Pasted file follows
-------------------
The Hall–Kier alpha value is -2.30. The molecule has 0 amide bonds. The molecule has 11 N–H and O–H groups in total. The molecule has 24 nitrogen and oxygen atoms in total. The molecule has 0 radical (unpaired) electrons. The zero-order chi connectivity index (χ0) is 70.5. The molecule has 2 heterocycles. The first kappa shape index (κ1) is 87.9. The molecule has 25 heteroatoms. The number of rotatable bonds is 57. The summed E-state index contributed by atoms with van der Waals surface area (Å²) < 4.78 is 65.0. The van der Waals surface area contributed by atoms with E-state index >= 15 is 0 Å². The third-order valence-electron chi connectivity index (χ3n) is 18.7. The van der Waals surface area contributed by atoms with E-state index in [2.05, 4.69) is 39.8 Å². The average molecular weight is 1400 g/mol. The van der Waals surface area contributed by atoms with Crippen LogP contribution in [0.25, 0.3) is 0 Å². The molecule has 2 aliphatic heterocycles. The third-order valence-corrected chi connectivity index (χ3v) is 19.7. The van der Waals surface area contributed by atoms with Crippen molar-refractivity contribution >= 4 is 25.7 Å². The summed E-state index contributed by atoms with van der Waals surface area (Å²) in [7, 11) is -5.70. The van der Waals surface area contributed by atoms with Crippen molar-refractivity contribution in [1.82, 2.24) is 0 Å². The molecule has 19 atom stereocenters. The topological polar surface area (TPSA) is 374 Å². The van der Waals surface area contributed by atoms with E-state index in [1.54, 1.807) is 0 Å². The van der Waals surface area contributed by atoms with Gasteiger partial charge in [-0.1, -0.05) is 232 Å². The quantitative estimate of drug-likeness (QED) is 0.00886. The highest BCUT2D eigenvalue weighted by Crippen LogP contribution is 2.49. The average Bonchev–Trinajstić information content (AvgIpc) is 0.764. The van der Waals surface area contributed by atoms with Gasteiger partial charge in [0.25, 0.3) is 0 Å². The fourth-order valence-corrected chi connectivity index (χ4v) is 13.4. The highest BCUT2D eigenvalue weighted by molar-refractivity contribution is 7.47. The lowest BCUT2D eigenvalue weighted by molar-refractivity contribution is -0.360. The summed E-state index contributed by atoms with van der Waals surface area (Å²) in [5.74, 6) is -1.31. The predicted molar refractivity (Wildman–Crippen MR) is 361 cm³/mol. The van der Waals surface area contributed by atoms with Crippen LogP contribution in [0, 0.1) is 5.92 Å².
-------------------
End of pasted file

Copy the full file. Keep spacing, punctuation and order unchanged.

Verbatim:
The Hall–Kier alpha value is -2.30. The molecule has 0 amide bonds. The molecule has 11 N–H and O–H groups in total. The molecule has 24 nitrogen and oxygen atoms in total. The molecule has 0 radical (unpaired) electrons. The zero-order chi connectivity index (χ0) is 70.5. The molecule has 2 heterocycles. The first kappa shape index (κ1) is 87.9. The molecule has 25 heteroatoms. The number of rotatable bonds is 57. The summed E-state index contributed by atoms with van der Waals surface area (Å²) < 4.78 is 65.0. The van der Waals surface area contributed by atoms with E-state index >= 15 is 0 Å². The third-order valence-electron chi connectivity index (χ3n) is 18.7. The van der Waals surface area contributed by atoms with E-state index in [2.05, 4.69) is 39.8 Å². The average molecular weight is 1400 g/mol. The van der Waals surface area contributed by atoms with Crippen LogP contribution in [0.25, 0.3) is 0 Å². The molecule has 2 aliphatic heterocycles. The third-order valence-corrected chi connectivity index (χ3v) is 19.7. The van der Waals surface area contributed by atoms with Crippen molar-refractivity contribution >= 4 is 25.7 Å². The summed E-state index contributed by atoms with van der Waals surface area (Å²) in [7, 11) is -5.70. The van der Waals surface area contributed by atoms with Crippen molar-refractivity contribution in [1.82, 2.24) is 0 Å². The molecule has 19 atom stereocenters. The topological polar surface area (TPSA) is 374 Å². The van der Waals surface area contributed by atoms with E-state index in [1.54, 1.807) is 0 Å². The van der Waals surface area contributed by atoms with Gasteiger partial charge in [-0.1, -0.05) is 232 Å². The quantitative estimate of drug-likeness (QED) is 0.00886. The highest BCUT2D eigenvalue weighted by Crippen LogP contribution is 2.49. The average Bonchev–Trinajstić information content (AvgIpc) is 0.764. The van der Waals surface area contributed by atoms with Gasteiger partial charge in [0.25, 0.3) is 0 Å². The fourth-order valence-corrected chi connectivity index (χ4v) is 13.4. The highest BCUT2D eigenvalue weighted by molar-refractivity contribution is 7.47. The lowest BCUT2D eigenvalue weighted by molar-refractivity contribution is -0.360. The summed E-state index contributed by atoms with van der Waals surface area (Å²) in [5.74, 6) is -1.31. The predicted molar refractivity (Wildman–Crippen MR) is 361 cm³/mol. The van der Waals surface area contributed by atoms with Crippen LogP contribution in [0, 0.1) is 5.92 Å².